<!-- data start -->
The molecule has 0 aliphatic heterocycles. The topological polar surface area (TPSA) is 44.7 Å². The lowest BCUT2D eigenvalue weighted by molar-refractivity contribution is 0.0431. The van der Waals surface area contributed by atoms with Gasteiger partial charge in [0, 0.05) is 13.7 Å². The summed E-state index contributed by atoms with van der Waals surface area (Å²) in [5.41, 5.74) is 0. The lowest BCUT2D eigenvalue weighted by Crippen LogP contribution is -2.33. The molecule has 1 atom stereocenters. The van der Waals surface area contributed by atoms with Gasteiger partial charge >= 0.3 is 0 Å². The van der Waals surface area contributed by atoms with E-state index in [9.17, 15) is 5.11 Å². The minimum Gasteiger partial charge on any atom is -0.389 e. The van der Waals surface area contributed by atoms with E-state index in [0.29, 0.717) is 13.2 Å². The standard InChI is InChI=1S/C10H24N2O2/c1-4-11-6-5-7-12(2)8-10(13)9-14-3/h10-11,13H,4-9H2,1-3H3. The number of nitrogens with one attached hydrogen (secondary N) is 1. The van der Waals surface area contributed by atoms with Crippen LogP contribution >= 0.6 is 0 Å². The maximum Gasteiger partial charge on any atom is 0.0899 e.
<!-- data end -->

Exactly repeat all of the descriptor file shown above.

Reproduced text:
The molecule has 0 aliphatic heterocycles. The topological polar surface area (TPSA) is 44.7 Å². The lowest BCUT2D eigenvalue weighted by molar-refractivity contribution is 0.0431. The van der Waals surface area contributed by atoms with Gasteiger partial charge in [0, 0.05) is 13.7 Å². The summed E-state index contributed by atoms with van der Waals surface area (Å²) in [5.41, 5.74) is 0. The lowest BCUT2D eigenvalue weighted by Crippen LogP contribution is -2.33. The molecule has 1 atom stereocenters. The van der Waals surface area contributed by atoms with Gasteiger partial charge >= 0.3 is 0 Å². The van der Waals surface area contributed by atoms with E-state index in [9.17, 15) is 5.11 Å². The minimum Gasteiger partial charge on any atom is -0.389 e. The van der Waals surface area contributed by atoms with E-state index in [0.29, 0.717) is 13.2 Å². The standard InChI is InChI=1S/C10H24N2O2/c1-4-11-6-5-7-12(2)8-10(13)9-14-3/h10-11,13H,4-9H2,1-3H3. The number of nitrogens with one attached hydrogen (secondary N) is 1. The van der Waals surface area contributed by atoms with Crippen LogP contribution >= 0.6 is 0 Å². The maximum Gasteiger partial charge on any atom is 0.0899 e.